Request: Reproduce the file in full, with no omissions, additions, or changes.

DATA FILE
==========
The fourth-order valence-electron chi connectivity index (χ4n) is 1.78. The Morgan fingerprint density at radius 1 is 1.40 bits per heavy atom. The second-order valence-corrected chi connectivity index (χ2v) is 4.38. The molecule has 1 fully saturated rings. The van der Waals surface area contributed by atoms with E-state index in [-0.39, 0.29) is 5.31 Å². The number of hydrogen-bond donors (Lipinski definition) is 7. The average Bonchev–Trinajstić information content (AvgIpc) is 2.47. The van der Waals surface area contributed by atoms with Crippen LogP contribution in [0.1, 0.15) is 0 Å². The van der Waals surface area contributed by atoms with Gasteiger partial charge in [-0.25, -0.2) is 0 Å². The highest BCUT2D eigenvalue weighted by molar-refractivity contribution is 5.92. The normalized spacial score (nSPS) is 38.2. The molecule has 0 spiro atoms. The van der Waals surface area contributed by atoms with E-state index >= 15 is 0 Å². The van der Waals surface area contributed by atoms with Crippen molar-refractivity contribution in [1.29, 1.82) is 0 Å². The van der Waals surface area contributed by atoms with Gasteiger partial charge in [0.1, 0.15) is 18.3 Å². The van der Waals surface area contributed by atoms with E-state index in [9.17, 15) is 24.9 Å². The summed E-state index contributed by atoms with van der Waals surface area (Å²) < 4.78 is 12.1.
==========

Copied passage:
The fourth-order valence-electron chi connectivity index (χ4n) is 1.78. The Morgan fingerprint density at radius 1 is 1.40 bits per heavy atom. The second-order valence-corrected chi connectivity index (χ2v) is 4.38. The molecule has 1 fully saturated rings. The van der Waals surface area contributed by atoms with E-state index in [-0.39, 0.29) is 5.31 Å². The number of hydrogen-bond donors (Lipinski definition) is 7. The average Bonchev–Trinajstić information content (AvgIpc) is 2.47. The van der Waals surface area contributed by atoms with Crippen LogP contribution in [0.1, 0.15) is 0 Å². The van der Waals surface area contributed by atoms with Gasteiger partial charge in [-0.25, -0.2) is 0 Å². The highest BCUT2D eigenvalue weighted by molar-refractivity contribution is 5.92. The normalized spacial score (nSPS) is 38.2. The molecule has 0 spiro atoms. The van der Waals surface area contributed by atoms with E-state index >= 15 is 0 Å². The van der Waals surface area contributed by atoms with Crippen molar-refractivity contribution in [1.29, 1.82) is 0 Å². The van der Waals surface area contributed by atoms with Gasteiger partial charge in [0.1, 0.15) is 18.3 Å². The van der Waals surface area contributed by atoms with E-state index in [9.17, 15) is 24.9 Å². The summed E-state index contributed by atoms with van der Waals surface area (Å²) < 4.78 is 12.1.